Guides & Advice

Villiers vs Villiers: A case of ‘divorce tourism’

Published: 6th July 2020
Area: For the individual

Villiers vs Villiers: A case of ‘divorce tourism’

Why choosing your divorce location matters

On 1st July 2020, the Supreme Court ruled in favour of Mrs Villiers, a woman wishing to take advantage of ‘divorce tourism’. This relates to divorcing in a location that may give you a more favourable settlement.

Her husband, Mr Villiers, wanted the divorce to be dealt with in Scotland alone, where they had lived for most of their married lives. However, Mrs Villiers desired for the maintenance case to be heard in England, where she had been living for some time after the separation.

It is rare for divorce cases to reach the heights of the Supreme Court, but this one was unusual. So, what does the ruling mean for you?

What is ‘divorce tourism’?

Simply put, divorce tourism is where people apply to have parts of their divorce handled in different jurisdictions – i.e. a different geographical location – England vs Scotland, for example.

What are the benefits of using different jurisdictions?

English and Scottish law are not the same. Scottish courts deal with divorces in a much more formulaic way than their English counterparts. South of the border, the courts take a more discretionary approach and award settlements that they feel are appropriate depending on individual circumstances.

Jurisdiction is critical in any divorce and it’s important to explore all options available. If it’s possible to have proceedings heard in a country with a potentially more favourable legal system – England and Wales, for example – then this would obviously be a wise move for anyone looking to commence divorce proceedings. However, it’s important to be aware that it’s often necessary to meet a number of criteria around residency and citizenship to have this choice.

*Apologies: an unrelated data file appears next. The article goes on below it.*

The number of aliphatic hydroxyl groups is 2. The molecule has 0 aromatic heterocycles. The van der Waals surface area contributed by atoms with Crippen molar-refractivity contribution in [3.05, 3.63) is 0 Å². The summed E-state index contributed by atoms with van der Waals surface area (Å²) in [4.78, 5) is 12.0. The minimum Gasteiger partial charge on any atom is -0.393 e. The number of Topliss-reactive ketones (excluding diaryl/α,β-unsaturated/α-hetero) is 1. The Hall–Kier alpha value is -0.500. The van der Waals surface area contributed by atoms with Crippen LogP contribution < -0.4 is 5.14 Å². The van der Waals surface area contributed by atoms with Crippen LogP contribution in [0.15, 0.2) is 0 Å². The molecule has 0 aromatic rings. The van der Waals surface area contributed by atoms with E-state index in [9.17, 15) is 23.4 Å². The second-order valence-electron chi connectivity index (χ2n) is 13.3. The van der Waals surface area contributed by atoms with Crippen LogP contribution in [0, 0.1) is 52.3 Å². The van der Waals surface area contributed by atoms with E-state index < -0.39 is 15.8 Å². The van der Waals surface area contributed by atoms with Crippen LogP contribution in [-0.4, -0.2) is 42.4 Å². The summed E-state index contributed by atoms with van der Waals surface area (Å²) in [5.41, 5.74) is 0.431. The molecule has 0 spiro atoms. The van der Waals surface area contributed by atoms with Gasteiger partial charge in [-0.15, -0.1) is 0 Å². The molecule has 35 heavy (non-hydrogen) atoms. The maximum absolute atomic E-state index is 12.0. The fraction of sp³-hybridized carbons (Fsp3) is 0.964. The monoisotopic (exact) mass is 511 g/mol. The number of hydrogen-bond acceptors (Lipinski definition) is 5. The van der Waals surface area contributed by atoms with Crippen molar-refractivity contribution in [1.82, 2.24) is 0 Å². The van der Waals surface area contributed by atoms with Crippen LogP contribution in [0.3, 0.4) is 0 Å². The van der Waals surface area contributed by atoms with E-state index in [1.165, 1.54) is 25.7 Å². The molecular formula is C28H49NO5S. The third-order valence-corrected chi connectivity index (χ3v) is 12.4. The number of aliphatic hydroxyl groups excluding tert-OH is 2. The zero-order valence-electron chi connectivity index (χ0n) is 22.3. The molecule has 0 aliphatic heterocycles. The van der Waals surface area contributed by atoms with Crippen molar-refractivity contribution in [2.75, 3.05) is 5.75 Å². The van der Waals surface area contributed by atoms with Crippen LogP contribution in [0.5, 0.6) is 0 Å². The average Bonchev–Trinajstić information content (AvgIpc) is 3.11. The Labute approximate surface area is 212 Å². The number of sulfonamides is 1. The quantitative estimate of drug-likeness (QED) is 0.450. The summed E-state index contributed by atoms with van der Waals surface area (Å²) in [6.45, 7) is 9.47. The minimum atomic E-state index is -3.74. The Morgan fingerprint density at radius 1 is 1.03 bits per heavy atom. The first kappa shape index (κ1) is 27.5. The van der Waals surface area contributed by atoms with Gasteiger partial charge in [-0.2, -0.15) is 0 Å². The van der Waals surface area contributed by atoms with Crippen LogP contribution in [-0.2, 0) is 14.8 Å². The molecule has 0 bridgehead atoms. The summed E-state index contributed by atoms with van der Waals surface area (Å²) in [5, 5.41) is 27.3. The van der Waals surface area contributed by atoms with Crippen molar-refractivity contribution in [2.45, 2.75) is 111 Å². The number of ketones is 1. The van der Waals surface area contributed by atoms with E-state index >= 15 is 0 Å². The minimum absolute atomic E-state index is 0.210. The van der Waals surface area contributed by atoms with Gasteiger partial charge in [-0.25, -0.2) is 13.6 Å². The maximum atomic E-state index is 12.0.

Is ‘divorce tourism’ a guaranteed win?

While this Supreme Court ruling is cause for celebration for Mrs Villiers, the victory comes with a significant safety warning. Having her maintenance appeal heard by the English, rather than Scottish courts, is still no guarantee that she will get what she wants.

In addition, there could be certain challenges to overcome if various aspects of the case are determined in different jurisdictions.

What does this case mean for the future of UK family law?

Ultimately, whilst this is an interesting legal point, a question mark remains around how many people this particular decision will affect. The costly level of litigation means it is unlikely to lead to a sudden uptick in people looking to make the most of ‘divorce tourism’.

Of course, divorce tourism isn’t only applicable to those filing for divorce in England and Wales versus Scotland, there are multiple and complex nuances across jurisdictional territories around the entire world. However, there are many reasons why London is long thought of as the ‘divorce capital of the world’.

The divorcing process can be exhausting and stressful enough for separating couples, without having a Supreme Court ruling to contend with. With such complexity about where divorce proceedings take place and the difference it can make, it is worth seeking counsel well before these first steps are taken.

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